Reporter's Notebook

Tear-gassed In Brazil: When My Own Neighborhood Became A Battleground

Video taken Wednesday by Beatriz Moreira in Curitiba
CURITIBA, Brazil – It was around 3 p.m. Wednesday when I started hearing unusual sounds in my neighborhood. Like many other university students, I live in downtown Curitiba – a city known for its quality of life and peaceful neighbors. 

But that’s not really how it is in real life. At least, not for those who live in one of the more peripheral neighborhoods that surround the city’s inner belt. Anyway, the quiet and calm Curitiba does exist, even if only for a few of those who can afford to live in the city’s center.

Since Monday, around 5,000 striking public school teachers have been there, protesting at what we call our Civic Center, a concentration of local government buildings.
Many protests, marches and other demonstrations take place there. But this time it was different. From my home, I could hear bombs and shots being fired – it’s less than a mile away.
I could tell something was terribly wrong.
What I was hearing was a violent attack by the military state police riot squad, which is called Tropa de Choque, or Shock Troop.
At that point, me and my husband, who is also a journalist, decided to quickly get our cameras and run towards the fight.
When we arrived, I couldn´t believe what I was seeing. All the strikers were recessed in front of City Hall, afraid and screaming with horror, asking desperately for a truce. It was a scene like out of a civil war tale.
More than 1,000 military police officers from all over our state of Paraná had gathered to repress public workers and supporters who are against the governor’s proposed transfer of their public pensions from a savings account.
The scene was surreal. Curitiba’s mayor shut down City Hall and turned it into a hospital. According to the mayor’s office, more than 200 people were injured during the clash, eight of them badly.
At first, I froze. I couldn’t make up my mind between finding shelter and helping out somehow. My husband Phil was already up on a tree, taking pictures.
Innocent people ran away from the trench scenario as they bled from their faces, hands and bodies.
I decided to go on to the front and see what was happening. Bad idea. The police were still shooting rubber bullets and tossing smoke grenades, which hit the arriving ambulances and the protesters who were trying to get the injured people out of the battlefield.
In between a bomb and a handful of bullets, I ran into friends and acquaintances, all of whom had eyes red from the smoke.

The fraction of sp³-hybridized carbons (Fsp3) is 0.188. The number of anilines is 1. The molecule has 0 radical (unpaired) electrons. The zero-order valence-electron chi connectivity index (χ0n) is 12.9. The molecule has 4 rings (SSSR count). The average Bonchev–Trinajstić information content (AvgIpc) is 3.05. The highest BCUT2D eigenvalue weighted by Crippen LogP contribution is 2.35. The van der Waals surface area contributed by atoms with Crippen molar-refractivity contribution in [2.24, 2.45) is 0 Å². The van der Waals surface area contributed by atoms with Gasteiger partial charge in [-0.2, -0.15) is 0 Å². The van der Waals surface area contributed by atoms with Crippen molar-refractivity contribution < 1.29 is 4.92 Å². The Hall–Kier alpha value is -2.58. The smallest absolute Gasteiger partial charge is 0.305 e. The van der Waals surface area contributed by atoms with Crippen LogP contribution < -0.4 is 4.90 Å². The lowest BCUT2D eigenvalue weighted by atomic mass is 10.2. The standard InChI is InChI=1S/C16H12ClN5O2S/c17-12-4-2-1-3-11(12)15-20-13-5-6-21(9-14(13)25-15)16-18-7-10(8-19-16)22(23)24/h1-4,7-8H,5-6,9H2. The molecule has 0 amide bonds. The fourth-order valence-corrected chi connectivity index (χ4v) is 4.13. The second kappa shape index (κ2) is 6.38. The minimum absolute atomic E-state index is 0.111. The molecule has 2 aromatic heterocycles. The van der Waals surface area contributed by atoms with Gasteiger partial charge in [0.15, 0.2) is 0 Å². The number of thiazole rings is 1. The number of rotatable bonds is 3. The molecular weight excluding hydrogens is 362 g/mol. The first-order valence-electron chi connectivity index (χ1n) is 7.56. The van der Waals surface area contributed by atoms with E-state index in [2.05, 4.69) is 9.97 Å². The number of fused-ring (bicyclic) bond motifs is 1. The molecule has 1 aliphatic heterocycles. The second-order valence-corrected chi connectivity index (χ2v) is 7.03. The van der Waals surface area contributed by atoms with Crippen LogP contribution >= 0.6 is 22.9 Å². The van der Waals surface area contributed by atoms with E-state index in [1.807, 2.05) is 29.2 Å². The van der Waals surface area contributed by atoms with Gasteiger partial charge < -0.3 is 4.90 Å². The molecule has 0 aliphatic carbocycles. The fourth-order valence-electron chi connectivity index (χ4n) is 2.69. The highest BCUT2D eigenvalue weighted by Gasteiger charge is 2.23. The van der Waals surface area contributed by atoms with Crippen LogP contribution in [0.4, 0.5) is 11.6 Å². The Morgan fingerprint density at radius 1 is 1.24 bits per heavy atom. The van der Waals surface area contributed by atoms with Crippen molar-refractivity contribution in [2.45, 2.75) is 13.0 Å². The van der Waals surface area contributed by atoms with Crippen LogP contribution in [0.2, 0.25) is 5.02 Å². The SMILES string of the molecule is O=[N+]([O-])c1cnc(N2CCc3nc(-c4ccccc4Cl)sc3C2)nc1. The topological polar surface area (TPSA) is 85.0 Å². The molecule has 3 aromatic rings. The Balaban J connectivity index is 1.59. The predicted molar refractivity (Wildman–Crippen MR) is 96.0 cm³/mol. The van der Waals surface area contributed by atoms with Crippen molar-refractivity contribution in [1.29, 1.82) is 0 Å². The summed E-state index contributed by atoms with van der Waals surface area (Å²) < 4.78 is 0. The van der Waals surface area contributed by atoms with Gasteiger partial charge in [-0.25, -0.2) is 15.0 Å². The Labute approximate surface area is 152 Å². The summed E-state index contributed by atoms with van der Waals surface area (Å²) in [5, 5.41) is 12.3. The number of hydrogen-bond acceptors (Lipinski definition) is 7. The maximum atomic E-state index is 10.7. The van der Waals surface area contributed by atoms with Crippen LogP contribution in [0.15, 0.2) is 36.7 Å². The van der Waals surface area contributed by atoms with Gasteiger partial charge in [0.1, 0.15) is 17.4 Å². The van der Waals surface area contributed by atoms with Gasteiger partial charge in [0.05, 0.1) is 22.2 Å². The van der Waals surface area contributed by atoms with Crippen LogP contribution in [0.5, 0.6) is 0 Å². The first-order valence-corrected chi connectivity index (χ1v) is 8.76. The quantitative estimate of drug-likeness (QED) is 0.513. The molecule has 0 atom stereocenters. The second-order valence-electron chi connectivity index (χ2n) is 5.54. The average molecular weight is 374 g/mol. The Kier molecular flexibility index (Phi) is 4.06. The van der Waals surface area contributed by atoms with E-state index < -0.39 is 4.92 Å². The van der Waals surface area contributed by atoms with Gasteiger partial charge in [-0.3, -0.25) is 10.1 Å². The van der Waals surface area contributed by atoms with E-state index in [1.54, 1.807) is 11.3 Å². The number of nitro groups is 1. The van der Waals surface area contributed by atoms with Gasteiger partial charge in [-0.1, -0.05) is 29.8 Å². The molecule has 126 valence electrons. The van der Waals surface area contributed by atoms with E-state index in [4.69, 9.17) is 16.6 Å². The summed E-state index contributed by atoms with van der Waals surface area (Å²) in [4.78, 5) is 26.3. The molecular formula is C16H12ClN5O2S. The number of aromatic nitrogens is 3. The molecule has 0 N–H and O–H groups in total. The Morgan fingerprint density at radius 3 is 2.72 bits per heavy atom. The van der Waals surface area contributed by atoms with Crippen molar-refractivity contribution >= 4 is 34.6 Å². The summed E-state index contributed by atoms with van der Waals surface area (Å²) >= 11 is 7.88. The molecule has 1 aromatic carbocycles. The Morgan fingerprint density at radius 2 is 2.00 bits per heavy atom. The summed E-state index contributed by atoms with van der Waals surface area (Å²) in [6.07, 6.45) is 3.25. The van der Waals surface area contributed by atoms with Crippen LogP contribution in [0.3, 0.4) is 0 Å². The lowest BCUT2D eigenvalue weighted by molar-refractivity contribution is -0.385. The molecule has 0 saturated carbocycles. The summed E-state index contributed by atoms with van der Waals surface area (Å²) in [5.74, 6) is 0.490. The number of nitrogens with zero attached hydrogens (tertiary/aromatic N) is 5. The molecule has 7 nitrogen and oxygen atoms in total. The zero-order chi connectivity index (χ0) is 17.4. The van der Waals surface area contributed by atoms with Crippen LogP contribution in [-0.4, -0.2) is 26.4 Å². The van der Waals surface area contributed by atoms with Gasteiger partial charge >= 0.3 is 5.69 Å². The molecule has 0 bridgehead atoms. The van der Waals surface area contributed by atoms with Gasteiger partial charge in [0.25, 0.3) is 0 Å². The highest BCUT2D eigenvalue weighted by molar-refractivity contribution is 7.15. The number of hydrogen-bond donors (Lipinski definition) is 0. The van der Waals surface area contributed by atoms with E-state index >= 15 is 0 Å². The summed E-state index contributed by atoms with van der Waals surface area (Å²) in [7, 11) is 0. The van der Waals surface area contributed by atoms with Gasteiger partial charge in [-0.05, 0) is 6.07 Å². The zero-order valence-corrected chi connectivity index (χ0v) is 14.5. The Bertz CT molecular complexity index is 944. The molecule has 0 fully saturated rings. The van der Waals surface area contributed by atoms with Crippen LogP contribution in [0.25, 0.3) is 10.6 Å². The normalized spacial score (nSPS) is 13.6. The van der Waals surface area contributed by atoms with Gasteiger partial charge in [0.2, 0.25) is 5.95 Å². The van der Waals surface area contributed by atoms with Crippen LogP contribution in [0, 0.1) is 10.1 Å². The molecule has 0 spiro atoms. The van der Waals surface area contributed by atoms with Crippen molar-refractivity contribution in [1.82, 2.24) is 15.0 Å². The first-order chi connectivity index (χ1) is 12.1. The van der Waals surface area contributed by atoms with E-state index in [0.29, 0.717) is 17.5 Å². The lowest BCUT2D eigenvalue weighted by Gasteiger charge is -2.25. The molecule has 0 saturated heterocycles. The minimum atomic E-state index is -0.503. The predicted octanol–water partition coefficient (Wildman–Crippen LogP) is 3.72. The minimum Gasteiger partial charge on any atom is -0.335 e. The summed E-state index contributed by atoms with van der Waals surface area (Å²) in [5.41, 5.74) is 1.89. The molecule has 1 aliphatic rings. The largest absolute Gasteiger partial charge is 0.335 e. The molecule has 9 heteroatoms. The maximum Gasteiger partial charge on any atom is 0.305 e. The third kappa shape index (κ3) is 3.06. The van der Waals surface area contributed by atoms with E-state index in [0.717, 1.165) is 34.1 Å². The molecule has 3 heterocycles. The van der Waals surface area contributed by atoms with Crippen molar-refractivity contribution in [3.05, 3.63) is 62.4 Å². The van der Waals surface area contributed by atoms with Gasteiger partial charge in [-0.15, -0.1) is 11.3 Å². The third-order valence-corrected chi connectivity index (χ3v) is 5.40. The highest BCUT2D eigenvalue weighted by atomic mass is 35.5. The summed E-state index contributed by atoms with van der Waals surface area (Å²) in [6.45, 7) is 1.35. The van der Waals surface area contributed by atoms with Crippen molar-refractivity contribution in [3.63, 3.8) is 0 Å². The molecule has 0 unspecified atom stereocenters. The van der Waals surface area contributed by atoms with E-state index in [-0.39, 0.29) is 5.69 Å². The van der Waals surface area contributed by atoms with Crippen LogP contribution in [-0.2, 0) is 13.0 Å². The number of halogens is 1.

For one hour and a half the protestors tried to resist and put a stop to the vote. Meanwhile, the police kept shooting.
Those who’ve seen someone inhale the gas from one of these bombs knows what I’m talking about. The eyes turn as red as two guarana fruits, and the nostrils and mouth are burned by each breath.
Nearby, a primary school teacher desperately asked the police to stop throwing bombs because the small children were being hit by the smoke.
Suddenly there came a new rain of bombs from a police helicopter and my left leg hurt. I’d been hit. A gas bomb landed right beside me.
As I started to choke, I ran away from there. A girl with her face all covered up offered me vinegar for my eyes.
I recognized her as an old friend from the university, but she quickly ran off to help someone else. She will never know how thankful I am for the rescue.
A few minutes later, I gave up.
By that time, the police had attacked the Phil’s tree with rubber bullets and smoke grenades. I was far from him and for my own sake, I had to assume he’d jumped from it.
He had. When we met up, I cried.
I couldn’t believe what I was seeing. I wasn’t alive to see the civil-military dictatorship that ruled Brazil between 1964 and 1985, but I got the cursed heritage.
Then, it hit me: this happens every day in Curitiba, and all over the country, actually, in every slum. Just last month, the military police killed a 10 year-old boy named Bernardo in the Alemão favela, a poor slum in Rio. They shot him in the head.
The “Bullet Caucus” proposes – and their voters defend – the idea that “a good thug is a dead thug.”
But who decides who’s the thug? Isn’t the governor a thug when he steals the public workers’ pension money to repay R$ 8 billion (roughly US$ 2.6 billion) in public debts contracted by state government actions in various districts, to assure support on the re-election campaign?
It’s as though we are the thugs just because we believe in citizenship and democracy.
As for them, it seems they only believe in bullets and violence.
Today, Curitiba woke up in mourning. My professors cried during classes, my parents, my friends, journalists and people from other countries grieved.
Everyone who witnessed the event, who watched it on TV, who fought against the dictatorship in the past or those who simply understand that life is precious, came to the conclusion that this is a false democracy.
Many times today I heard people say, “Democracy is a myth.”
I cannot disagree.
Beatriz Moreira is a Junior Reporter for Youth Journalism International.
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